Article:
- The Trustees of Columbia University - $39,830: Broadening Our Reach Through the Next Generation of Hudson River Educators. Columbia Lamont-Doherty educators will work with high school interns from populations underrepresented in the sciences to develop curriculum materials that support field-based and culturally relevant programs about the Hudson River.
- Town of New Paltz - $35,000: Natural Resources Inventory (NRI) - Town and Village of New Paltz. The NRI project will update and expand on the town's Open Space Plan to provide an online set of maps and information that identify the current natural resources throughout the town and village. The completed NRI will be a reference document for use by town agencies, landowners, and others seeking information about New Paltz's resources and landscapes, and will provide guidance for land-use planning, land development, and conservation.
- Arm of the Sea Productions Inc. - $50,000: Arm-of-the-Sea Tidewater Center Bulkhead and Walkway. This funding will be used to reconstruct a wooden bulkhead and build an ADA-accessible bulkhead walkway on the tidal Esopus Creek at Arm-of-the-Sea Tidewater Center in Saugerties. The new walkway will provide public access to Esopus Creek for river education programs and enjoyment of nature.
- Town of Esopus - $30,750: Esopus Parks Surveys and Engineering Evaluations. The survey and structural assessments at George H. Freer Memorial Beach and Lighthouse Park will help the town plan for universal access for canoeing, kayaking, and fishing, and for an accessible trail at Lighthouse Park. The improvements will enhance the park's long-term resiliency to sea-level rise and flooding.
- Village of Hastings-on-Hudson - $50,000: River Access at MacEachron Park. The village will develop plans and designs for shoreline stabilization and stormwater management using nature-based shoreline principles and will create access to the Hudson River at MacEachron Park.
- Sarah Lawrence College - $39,639: Hudson River Ecology: Curriculum and Course. The Center for the Urban River at Beczak (CURB) will create and pilot curriculum that includes eight units exploring the ecology, geography, biology, and history of the Hudson River. CURB will pilot the curriculum as a four-week, summer pre-college course for local high school students.
- Town of Cortlandt - $50,000: Indian Brook/Croton Gorge Overlay Zone. This project will develop a multi-jurisdictional land use overlay zone to protect the Indian Brook/Croton Gorge watershed, which encompasses approximately 3,400 acres in five municipalities including the town of Cortlandt, town and village of Ossining, village of Croton-on-Hudson, and town of New Castle. The overlay zone is intended to bring the disparate environmental laws that currently exist in the five communities into conformity with each other, to help ensure that projects proposed in each individual community are subject to the same land use regulations to ensure the protection of the watershed.
NEW YORK CITY
- Brooklyn Bridge Park Conservancy Inc. - $40,000: Brooklyn Bridge Park Conservancy Environmental Education. This funding will allow the conservancy to continue free rod and reel catch and release fishing clinics and year-round environmental education programs through 2022. Winter workshops teach the public about fishing licenses and regulations, fisheries biology, types of rod-reels, knot tying, casting, spinning, and conventional rods, and using lures. Funding will also support curriculum on East River marine ecosystems in school-based classes.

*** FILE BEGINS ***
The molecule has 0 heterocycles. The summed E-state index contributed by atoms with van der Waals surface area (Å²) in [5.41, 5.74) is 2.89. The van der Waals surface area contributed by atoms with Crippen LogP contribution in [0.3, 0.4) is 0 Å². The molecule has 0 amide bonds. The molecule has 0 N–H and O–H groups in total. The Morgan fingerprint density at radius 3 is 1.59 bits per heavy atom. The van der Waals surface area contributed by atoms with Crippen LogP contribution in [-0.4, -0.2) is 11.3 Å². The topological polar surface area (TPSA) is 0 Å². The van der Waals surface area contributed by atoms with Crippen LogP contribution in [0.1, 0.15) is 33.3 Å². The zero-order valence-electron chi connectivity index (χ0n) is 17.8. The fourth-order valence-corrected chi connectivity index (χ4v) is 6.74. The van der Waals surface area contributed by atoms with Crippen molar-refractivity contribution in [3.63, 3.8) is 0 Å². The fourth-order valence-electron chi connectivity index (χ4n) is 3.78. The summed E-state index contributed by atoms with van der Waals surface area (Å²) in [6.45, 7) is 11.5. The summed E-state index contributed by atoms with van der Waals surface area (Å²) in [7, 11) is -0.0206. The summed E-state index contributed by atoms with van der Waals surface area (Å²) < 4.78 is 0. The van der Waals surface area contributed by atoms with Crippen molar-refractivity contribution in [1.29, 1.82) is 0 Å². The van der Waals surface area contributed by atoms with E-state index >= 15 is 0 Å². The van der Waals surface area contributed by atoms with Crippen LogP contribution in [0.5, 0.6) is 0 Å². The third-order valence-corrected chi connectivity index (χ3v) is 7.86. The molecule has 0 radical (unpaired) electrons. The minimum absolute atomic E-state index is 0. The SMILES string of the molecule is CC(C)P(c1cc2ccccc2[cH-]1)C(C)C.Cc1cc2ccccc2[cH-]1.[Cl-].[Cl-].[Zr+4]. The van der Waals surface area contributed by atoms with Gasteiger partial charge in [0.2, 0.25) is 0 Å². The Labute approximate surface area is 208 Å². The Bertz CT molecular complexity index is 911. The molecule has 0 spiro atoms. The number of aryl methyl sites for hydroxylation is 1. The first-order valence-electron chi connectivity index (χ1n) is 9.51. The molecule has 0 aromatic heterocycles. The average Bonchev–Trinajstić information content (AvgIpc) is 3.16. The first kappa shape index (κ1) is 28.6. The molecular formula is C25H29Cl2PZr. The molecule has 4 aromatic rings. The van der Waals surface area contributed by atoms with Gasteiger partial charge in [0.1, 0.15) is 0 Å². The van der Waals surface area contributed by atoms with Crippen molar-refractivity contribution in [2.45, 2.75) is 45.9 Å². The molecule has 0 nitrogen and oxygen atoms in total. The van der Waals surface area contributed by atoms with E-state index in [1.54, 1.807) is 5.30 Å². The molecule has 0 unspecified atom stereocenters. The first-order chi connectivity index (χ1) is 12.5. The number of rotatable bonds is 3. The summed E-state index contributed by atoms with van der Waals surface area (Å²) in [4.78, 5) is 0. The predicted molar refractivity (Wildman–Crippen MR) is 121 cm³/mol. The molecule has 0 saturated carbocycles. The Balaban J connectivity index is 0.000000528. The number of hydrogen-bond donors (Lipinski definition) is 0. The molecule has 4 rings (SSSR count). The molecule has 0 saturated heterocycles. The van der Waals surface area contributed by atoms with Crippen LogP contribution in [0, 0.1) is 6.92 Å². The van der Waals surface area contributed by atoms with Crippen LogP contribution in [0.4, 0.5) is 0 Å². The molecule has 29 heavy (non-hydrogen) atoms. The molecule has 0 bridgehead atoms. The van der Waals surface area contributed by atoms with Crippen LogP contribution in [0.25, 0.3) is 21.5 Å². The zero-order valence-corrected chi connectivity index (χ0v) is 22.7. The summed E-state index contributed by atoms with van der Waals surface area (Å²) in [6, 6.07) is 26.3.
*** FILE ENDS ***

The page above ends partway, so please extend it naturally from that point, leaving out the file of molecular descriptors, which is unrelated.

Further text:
New York County
- Natural Areas Conservancy, Inc. - $49,919: Natural Resources Conservation Planning for Riverside Park, Manhattan. The natural resources conservation plan will include a detailed description of potential restoration and management projects appropriate for volunteers, paid staff, and contractors. Local stewards, the Riverside Park Conservancy, and NYC Parks staff will be trained in monitoring in order to track future improvements to the site.
- New York Harbor Foundation - $25, 291: New York Harbor Estuary Species ID Guide. Billion Oyster Project (BOP) will create a comprehensive species identification distribution guide that is specific to organisms found in the New York Harbor Estuary. BOP will use and distribute printed copies of this guide at trainings and professional development workshops and will also publish it online.
- The River Project, Inc. - $34,998: Equipment for the Estuarine Sanctuary Learning Laboratory for Interactive Science and Education. The River Project will outfit and set up new scientific equipment that will allow staff and its partner Hudson River Park Trust to perform a broader range of participatory research projects, including eDNA (environmental DNA) collection and processing. Educators and students will participate through teacher trainings, internships, and field trips.
- Waterfront Alliance - $39,540: Estuary Explorers. The Waterfront Alliance will develop curriculum and classroom and field activities about the environmental conditions of climate change at its waterfront field lab for public school students, Estuary Explorers. The Waterfront Alliance also will host professional development opportunities for at least 90 middle and high school teachers, which will take place in environmental justice communities in northern Manhattan and Staten Island.